BLUE RIDGE RANGERS: Jambalaya (On The Bayou); Workin’ On A Building (Fantasy FTC 102).
Talking of Hank Williams, here’s his own famous composition rendered with obvious love and much old-time Country fever by John Fogerty and frendz . . . yi ha! The worksong introed flip is rather less convincing, but does have some accurate Delta guitar straight from those old down home 78s. John sounds like he means it, while both he and his old crew can also be heard as CREEDENCE CLEARWATER REVIVAL: Born On The Bayou; I Put A Spell On You (Fantasy, FTC 101), where you know better what to expect.

THE TEMPTATIONS: Papa Was A Rollin’ Stone (Tamla Motown TMG 839). I was disenchanted by the American single (the same as this, the 11:45 “All Directions” album track cut up and put on both sides), and then I heard the whole thing on the album. Oh BOY! DO NOT BUY THIS SINGLE – get the album instead. I will say no more.

THE CHI-LITES: We Need Order; Living In The Footsteps Of Another Man (Brunswick BR 1).
Best thing, other than the silky album track flip, about this slow-beat message song is the welcome return of the old Brunswick label, looking (with its paper sleeve too) much as it used to.

JERMAINE JACKSON: Daddy’s Home (Motown).
Here it is! The song that knocked out the critics at the Jacksons’ “Talk Of The Town” luncheon performance, brother Jermaine’s superb rendition of Shep and the Limelites’ 1961 doo-wop classic is done with sincere Soulfulness and great attention to the details of the original, plus subdued strings and a generally fuller production sound than that of the oldie.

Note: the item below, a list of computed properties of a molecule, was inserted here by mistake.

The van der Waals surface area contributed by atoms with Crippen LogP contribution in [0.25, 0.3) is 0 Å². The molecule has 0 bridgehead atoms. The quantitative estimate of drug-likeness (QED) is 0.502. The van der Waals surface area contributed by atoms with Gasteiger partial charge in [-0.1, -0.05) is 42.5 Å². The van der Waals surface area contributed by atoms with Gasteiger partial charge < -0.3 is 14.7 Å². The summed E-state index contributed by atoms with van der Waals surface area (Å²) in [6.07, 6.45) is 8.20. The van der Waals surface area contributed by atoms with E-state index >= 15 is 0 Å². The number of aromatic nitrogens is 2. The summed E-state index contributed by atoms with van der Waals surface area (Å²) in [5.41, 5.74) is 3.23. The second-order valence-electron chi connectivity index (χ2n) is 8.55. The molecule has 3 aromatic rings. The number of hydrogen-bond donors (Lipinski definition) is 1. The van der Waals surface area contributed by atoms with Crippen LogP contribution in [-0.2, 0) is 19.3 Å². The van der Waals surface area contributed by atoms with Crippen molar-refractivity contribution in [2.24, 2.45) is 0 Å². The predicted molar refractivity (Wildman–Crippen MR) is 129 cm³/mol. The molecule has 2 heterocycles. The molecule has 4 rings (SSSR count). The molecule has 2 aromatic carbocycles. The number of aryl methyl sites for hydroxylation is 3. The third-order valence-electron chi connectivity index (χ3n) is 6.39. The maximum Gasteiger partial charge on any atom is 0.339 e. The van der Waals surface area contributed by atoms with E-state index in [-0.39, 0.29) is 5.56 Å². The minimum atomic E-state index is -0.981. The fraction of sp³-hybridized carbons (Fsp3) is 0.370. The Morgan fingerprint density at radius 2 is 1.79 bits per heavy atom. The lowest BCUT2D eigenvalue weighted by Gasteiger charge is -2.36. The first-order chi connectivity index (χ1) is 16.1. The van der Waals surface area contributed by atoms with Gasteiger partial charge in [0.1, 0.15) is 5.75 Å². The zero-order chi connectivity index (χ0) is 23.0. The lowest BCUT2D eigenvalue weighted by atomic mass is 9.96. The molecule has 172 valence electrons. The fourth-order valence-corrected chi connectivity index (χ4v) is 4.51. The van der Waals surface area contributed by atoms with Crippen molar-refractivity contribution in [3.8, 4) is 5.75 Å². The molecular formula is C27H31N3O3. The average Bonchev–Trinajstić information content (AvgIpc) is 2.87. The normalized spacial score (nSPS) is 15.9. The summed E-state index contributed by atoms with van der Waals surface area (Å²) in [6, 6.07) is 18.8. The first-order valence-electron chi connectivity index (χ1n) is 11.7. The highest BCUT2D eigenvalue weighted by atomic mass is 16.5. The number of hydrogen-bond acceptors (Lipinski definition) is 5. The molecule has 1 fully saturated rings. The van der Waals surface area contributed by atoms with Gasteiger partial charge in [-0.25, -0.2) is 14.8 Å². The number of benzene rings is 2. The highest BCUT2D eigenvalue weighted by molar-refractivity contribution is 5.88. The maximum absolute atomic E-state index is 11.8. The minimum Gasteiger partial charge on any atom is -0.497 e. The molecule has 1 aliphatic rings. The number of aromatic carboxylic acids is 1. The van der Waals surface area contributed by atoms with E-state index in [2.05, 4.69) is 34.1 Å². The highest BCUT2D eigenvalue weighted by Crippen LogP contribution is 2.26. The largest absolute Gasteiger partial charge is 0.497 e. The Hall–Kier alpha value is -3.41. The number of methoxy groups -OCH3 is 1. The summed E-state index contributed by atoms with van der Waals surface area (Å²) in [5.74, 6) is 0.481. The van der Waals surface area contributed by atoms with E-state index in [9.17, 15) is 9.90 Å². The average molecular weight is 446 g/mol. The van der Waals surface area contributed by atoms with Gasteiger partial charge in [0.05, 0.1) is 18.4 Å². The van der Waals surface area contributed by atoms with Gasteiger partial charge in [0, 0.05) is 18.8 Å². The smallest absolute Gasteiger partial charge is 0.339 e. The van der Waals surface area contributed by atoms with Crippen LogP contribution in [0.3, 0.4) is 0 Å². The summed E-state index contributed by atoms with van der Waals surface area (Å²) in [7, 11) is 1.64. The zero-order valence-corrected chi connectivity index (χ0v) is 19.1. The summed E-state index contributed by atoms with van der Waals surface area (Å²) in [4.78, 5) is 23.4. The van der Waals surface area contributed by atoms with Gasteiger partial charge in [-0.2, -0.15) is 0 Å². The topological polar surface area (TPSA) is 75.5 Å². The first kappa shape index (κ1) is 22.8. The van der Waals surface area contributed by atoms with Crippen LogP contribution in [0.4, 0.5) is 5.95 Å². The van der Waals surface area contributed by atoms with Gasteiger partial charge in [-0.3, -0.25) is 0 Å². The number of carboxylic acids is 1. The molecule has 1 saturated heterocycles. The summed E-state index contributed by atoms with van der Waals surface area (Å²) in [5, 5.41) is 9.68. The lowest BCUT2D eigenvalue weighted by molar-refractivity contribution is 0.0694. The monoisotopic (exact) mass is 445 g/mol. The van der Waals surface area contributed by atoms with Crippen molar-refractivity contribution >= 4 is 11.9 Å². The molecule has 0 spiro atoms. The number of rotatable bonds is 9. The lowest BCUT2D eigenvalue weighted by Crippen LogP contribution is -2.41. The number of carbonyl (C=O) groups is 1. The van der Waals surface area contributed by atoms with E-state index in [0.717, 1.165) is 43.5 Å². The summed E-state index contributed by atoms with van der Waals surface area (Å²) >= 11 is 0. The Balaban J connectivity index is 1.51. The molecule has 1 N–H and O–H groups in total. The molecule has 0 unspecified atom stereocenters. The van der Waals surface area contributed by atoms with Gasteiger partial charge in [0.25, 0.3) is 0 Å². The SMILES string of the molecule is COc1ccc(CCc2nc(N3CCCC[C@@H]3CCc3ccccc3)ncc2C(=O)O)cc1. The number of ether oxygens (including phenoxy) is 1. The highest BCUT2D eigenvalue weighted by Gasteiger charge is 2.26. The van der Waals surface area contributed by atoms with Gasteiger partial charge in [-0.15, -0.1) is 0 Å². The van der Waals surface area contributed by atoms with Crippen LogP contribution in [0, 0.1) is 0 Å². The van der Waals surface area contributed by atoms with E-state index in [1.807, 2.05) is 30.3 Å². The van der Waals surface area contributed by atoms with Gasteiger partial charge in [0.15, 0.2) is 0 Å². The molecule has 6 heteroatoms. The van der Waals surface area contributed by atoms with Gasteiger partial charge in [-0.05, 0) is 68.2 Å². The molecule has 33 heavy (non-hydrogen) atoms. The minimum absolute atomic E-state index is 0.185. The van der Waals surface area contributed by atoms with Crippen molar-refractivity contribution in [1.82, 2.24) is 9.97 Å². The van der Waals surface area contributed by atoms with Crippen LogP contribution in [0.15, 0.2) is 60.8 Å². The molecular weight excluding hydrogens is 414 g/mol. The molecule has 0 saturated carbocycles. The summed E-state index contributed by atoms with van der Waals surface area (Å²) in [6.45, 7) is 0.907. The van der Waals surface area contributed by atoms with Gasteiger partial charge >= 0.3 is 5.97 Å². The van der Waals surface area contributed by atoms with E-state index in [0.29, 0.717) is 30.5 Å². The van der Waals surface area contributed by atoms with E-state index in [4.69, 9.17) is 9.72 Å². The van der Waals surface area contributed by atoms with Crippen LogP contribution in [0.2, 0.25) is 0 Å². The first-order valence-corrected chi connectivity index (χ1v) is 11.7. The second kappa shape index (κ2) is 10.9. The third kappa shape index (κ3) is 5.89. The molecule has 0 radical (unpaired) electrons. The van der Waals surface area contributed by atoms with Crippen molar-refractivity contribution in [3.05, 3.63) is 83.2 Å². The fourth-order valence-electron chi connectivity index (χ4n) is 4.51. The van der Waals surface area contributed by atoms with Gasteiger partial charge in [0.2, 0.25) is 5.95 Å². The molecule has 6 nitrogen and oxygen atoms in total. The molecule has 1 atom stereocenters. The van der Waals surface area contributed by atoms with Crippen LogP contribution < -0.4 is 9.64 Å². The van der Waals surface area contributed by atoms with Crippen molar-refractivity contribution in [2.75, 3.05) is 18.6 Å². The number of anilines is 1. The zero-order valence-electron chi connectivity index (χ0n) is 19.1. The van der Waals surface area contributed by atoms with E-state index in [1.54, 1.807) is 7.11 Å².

The original has an interesting history actually: two years earlier, the lead singer/co-writer of Daddy’s Home had the same involvement with the song’s forerunner, A Thousand Miles Away . . . yes, Daddy’s Home was a follow-up, very much so, of this the arch-typical GI lament, and even Jermaine repeats the Limelites’ “I’m not a thousand miles away” celebratory lines at the final fadeout. The lead singer/writer was James Sheppard, a man with the voice of a bird, who is sadly now dead. (I had the privilege and pleasure of knowing Shep, and of seeing him and the Limelites at the “Apollo” and “Baby Grand,” back in 1964).

Shep and the group who recorded 1,000 Miles Away were however called the Heartbeats, and they had a massive hit . . . it’s amazing when you think back that our own “Two-Way Family Favourites” never latched onto the song here, as it would have been a natural.

After the hit, there were the regrettably common hang-ups between the label it was on and the performers/composers, with the result that the Heartbeats were unable to record – at least not under that name. It took two years to get things together, and then under the new name of Shep and the Limelites and for a new label, the group put out their (even then, legally disputed) follow-up. Archaic sounding already, but so similar to its smash predecessor and so dripping with Soul, it too was a monster hit. And within recent years, it and all of the Limelites’ subsequent material for their second label was finally won in legal battle and reissued by their original, Heartbeats, label.

A sad story? Remember it when you listen to Jermaine, who would have been about five or six when it happened, yet who sings it like it was. Oh, and do try to find those two oldies, A Thousand Miles Away and Daddy’s Home . . . it’ll be worth it.